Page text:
vi. Eudemonia – Every person is made for something.
vii. Mind, not labor, is most important.
viii. I would rather destroy something than let someone else steal it from me.

b. Argument #2 – Hobbes. Human nature is the sum total of appetites and aversions. Man will always do what is best for himself. People construct governments so that they will be able to survive – prudential self-interest. Because the citizens forged the chains, they still have absolute freedom. Same as Rousseau. (No death penalty.)

c. Argument #3 – Aristotle. Man is a rational animal. The right thing to do is the just mean between two extremes. Man should attain wisdom and do what is rational. The family is natural to man, and property is necessary for the family. The state must get the individual things he cannot procure for himself, but above all, it must educate. It can be any form.

d. Argument #4 – Rousseau and Lenin. Mankind would not be fully human without the social contract. Civic involvement is awesome, and people only fulfill their true natures in a state. An individual has NO rights that are above the state. But because everyone has the same status of rights, no one is giving up his freedom. The lawgiver. Monarchy/aristocracy/democracy for day-to-day concerns. Monthly meetings of the whole population. There are no property rights. Since you are a part of the sovereign, you are not giving up your rights. Our freedom in nature is the freedom of animals. Our freedom in the state is the freedom to think rationally. General will VS will of all. From each, to each.
i. Plato also says people need each other.
ii. Some people do not have the capacity for goodness
iii. Abolish private property and family for spiritual good – Plato
iv. Abolish private property and family for material good – Marx

e. Argument #5 – Theological. Man is made to serve the Good. No one is worthy of redemption – no, not one – but by the mercy of God, we can be redeemed. There is a selfish part of our nature, but we can overcome it. (Reason VS Appetite and Temperament). You can be true to yourself while serving others. The strong should carry the weak. The good state is the one in which people are morally virtuous.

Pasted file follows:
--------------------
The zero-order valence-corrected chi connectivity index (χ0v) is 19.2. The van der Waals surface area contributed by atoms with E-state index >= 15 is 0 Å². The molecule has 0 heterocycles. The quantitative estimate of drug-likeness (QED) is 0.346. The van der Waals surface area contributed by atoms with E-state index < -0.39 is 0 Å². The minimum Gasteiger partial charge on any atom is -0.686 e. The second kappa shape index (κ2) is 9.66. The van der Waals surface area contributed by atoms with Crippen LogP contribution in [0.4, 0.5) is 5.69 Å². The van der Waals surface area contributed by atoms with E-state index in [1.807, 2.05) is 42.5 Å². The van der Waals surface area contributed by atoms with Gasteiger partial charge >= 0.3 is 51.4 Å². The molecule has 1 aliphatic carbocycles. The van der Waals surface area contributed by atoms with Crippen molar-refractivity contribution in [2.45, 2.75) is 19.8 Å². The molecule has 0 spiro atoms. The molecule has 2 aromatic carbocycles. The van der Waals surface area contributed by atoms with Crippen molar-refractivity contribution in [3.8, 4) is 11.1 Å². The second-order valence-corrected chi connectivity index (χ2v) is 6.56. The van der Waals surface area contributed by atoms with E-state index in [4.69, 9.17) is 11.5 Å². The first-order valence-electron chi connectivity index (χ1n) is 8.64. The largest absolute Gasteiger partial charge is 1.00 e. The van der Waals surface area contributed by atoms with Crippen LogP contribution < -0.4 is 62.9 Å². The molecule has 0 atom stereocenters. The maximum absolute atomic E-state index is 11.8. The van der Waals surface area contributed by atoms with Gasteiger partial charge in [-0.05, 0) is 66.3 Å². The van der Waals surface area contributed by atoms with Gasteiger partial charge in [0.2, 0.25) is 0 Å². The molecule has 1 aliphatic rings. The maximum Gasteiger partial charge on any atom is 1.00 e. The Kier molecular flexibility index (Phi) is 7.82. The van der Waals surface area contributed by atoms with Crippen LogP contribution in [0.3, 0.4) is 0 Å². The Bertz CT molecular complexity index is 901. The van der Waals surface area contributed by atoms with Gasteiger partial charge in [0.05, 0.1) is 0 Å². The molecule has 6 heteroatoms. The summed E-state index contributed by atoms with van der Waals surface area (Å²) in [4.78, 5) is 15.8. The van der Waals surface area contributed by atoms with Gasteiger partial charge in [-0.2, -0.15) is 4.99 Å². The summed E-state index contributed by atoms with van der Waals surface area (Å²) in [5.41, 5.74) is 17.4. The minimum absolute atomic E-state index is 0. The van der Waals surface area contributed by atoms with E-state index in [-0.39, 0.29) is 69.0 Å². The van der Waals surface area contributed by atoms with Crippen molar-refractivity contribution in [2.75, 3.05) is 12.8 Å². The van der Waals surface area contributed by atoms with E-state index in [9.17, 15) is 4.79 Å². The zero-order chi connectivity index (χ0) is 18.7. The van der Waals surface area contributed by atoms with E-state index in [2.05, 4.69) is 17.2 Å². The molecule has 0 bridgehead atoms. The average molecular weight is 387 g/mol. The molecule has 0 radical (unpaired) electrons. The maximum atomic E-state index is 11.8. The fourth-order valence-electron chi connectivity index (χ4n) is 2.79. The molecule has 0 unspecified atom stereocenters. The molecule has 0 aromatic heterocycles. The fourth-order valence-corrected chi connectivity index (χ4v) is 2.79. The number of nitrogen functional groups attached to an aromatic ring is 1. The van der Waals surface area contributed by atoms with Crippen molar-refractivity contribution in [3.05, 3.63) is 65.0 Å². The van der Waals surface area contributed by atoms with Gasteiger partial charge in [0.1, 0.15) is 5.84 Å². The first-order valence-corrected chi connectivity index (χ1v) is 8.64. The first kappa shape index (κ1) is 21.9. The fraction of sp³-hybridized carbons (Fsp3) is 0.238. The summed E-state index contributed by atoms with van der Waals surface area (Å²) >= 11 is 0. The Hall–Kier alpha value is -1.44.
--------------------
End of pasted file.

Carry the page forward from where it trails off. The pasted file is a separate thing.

f. Argument #6 – Happiness is the basis for man’s actions. People always act on subjective feeling, not objective fact. They try to do what will make them and others happiest. Man is a social being, so people will internalize this standard. This is the philosophy of JS Mill. Adam Smith’s moral philosophy is quite like it, also. He says that people have an impartial spectator which they do not want to disappoint. Mankind has gone two thousand years without establishing a set of standards to determine right from wrong. There has been an implicit standard which men have always followed – and that standard is utility. Human pleasure is much higher than animal pleasure. The function of government is to accomplish the greatest good for the greatest number of people. Therefore, social welfare programs are encouraged. Your duty is NOT to yourself – your duty is to society. It’s greatest-good for greatest-number, not greatest-good for you. Utilitarians disagree about the question of individual rights. Rights exist for the sake of utility.

g. Argument #7 – People sometimes follow the herd and sometimes think for themselves. They are much better off thinking for themselves. The function of government is to quarantine its people from viruses so that they can function normally. People can choose whichever society they like. Act for yourself, not for others.

Explore posts in the same categories: Philosophy, Politics, Schoolwork